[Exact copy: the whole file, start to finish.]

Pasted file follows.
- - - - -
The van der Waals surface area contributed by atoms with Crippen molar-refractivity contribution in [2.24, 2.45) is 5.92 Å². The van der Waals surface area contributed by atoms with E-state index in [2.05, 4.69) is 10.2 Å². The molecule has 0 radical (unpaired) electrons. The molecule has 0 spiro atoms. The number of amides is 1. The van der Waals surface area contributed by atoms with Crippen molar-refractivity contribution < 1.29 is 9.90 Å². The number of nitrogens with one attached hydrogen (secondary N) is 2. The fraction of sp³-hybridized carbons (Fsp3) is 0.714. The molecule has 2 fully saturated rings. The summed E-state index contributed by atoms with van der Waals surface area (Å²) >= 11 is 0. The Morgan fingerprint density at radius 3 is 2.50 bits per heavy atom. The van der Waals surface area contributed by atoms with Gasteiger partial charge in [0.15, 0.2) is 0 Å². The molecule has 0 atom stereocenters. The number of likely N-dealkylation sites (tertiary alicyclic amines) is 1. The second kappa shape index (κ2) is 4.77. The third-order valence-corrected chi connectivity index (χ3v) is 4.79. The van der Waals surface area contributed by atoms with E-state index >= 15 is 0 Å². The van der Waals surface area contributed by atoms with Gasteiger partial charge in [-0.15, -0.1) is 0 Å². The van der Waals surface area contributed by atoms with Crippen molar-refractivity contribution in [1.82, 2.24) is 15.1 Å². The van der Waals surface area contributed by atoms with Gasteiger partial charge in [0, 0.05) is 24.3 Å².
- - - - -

The van der Waals surface area contributed by atoms with Crippen molar-refractivity contribution in [2.24, 2.45) is 5.92 Å². The van der Waals surface area contributed by atoms with E-state index in [2.05, 4.69) is 10.2 Å². The molecule has 0 radical (unpaired) electrons. The molecule has 0 spiro atoms. The number of amides is 1. The van der Waals surface area contributed by atoms with Crippen molar-refractivity contribution < 1.29 is 9.90 Å². The number of nitrogens with one attached hydrogen (secondary N) is 2. The fraction of sp³-hybridized carbons (Fsp3) is 0.714. The molecule has 2 fully saturated rings. The summed E-state index contributed by atoms with van der Waals surface area (Å²) >= 11 is 0. The Morgan fingerprint density at radius 3 is 2.50 bits per heavy atom. The van der Waals surface area contributed by atoms with Gasteiger partial charge in [0.15, 0.2) is 0 Å². The molecule has 0 atom stereocenters. The number of likely N-dealkylation sites (tertiary alicyclic amines) is 1. The second kappa shape index (κ2) is 4.77. The third-order valence-corrected chi connectivity index (χ3v) is 4.79. The van der Waals surface area contributed by atoms with E-state index >= 15 is 0 Å². The van der Waals surface area contributed by atoms with Gasteiger partial charge in [-0.15, -0.1) is 0 Å². The van der Waals surface area contributed by atoms with Crippen molar-refractivity contribution in [1.82, 2.24) is 15.1 Å². The van der Waals surface area contributed by atoms with Gasteiger partial charge in [0, 0.05) is 24.3 Å².